All of thesefilters,relying on periodical removal of the separated solids accumulated on or The cleanfiuid travels out of the medium.

. separation.

(cuss-s1 in the filter medium-have one disadvantage in common. Obviously the solids, when allowed to accumulate for any length of time, fill the pores and interstices of the filter medium and hinder the free passage of air or gas. Besides they cover the surface of the filter,where the air'enters,-- to a certain. height forming a more or less impervious mass further restricting the free pas-. sage of the air. Thus it becomes necessary, either to apply high pressure to the air, to provide a 10 operating or maintenance expenses, and waste 15 of space,-too. i

One object of this invention is to combine the desirable features of centrifugal separators and filters, using a novel continuous method of removing 'the separated solids from the filter A further object of this invention 'is to utilize space in aTcentrifugal separator, which, though necessarily provided therein in accordance with.

the ordinary separator-design, does not-serve any useful purpose in connection with centrifugal An importantnew result' involved in these present i'mprovementsis the elimination of the compartments, partitions and conduits which 'were necessary in the separating apparatus of the prior art, so thatI avoid frictional losses and mechanical complication, facilitate maintenance, and gain cleanlines because in the arrangement of said parts even a sldllful designer cannot eliminatepockets and corners, in which the dust collects. Furthermore, the apparatus of my invention operates continuously; there are no intermittent gearing and timing devices.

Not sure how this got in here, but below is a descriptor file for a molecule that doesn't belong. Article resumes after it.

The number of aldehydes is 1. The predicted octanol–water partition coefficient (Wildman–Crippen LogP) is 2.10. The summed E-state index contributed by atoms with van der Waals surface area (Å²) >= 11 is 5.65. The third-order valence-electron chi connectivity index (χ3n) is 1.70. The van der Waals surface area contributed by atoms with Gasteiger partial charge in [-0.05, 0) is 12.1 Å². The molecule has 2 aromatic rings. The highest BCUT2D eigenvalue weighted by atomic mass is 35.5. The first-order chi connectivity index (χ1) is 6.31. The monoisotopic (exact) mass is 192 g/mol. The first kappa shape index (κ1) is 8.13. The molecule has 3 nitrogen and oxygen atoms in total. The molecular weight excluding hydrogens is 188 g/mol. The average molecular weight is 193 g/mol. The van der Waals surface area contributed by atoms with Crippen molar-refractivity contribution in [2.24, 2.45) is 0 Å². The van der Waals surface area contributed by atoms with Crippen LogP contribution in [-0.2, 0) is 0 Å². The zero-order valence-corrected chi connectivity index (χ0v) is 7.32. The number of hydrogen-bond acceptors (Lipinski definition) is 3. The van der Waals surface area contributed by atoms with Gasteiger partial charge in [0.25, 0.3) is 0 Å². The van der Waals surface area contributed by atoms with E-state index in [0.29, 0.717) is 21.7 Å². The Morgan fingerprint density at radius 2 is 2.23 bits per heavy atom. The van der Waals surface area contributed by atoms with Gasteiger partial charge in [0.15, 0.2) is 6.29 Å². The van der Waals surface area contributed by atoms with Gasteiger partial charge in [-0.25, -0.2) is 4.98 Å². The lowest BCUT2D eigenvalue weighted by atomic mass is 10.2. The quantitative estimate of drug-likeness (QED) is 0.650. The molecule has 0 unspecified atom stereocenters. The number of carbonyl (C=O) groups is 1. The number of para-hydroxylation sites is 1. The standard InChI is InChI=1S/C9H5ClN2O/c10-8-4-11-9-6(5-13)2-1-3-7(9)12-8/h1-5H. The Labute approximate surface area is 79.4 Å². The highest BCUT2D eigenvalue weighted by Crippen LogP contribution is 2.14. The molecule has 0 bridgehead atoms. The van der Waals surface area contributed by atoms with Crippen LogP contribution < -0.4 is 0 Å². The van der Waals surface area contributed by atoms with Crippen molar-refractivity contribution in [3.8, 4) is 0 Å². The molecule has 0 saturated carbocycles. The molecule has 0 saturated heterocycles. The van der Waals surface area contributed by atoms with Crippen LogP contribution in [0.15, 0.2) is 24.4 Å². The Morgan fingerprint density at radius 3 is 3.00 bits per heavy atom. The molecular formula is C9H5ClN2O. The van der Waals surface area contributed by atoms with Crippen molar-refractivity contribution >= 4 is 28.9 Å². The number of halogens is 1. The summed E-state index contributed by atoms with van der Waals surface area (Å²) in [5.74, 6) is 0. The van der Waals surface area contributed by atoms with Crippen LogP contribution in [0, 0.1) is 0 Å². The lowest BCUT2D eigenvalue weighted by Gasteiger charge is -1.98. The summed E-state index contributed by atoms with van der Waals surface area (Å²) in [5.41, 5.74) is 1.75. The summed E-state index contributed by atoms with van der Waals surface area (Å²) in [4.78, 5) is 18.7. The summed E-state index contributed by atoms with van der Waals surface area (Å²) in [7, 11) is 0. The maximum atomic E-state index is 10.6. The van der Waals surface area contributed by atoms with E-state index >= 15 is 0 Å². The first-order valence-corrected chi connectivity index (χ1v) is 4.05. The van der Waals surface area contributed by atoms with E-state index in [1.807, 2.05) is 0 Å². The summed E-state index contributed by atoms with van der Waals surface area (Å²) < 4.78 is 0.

Although I combine centrifugal separator and filter, my novel arrangement results in direct delivery of the respectiv 1y separated coarse and fine-matter 'at a comm 11 point; on the other hand the different matters removed in different grades of fineness may also readily be delivered separately, if sodesired. v

Simplified and rugged construction, and'evenly balanced operating characteristics of 'the'separating apparatus are made possible by my invention and other objects will be brought forth in the following description, in connection-,with' the accompanying drawings. Of course the improvement is-capable of extended application and is not confined to the exact showing of the drawings nor to the preciseconstructiondescribed;-

but, such changes and modifications may be made which conform to the spirit of this invention and do not exceed the scope thereof as expressed in the appended claims.

The drawings are schematic inasmuch as no .particular attention is paid to the proportionate sizes of compartments, conduits and parts, nor to mechanical details, which areknown to those acquainted with this art.

In the drawings, l Fig; 1 shows the partly cross-sectioned elevation of one modification of my invention.

'Fig. 2 shows a corresponding partly sectioned top view.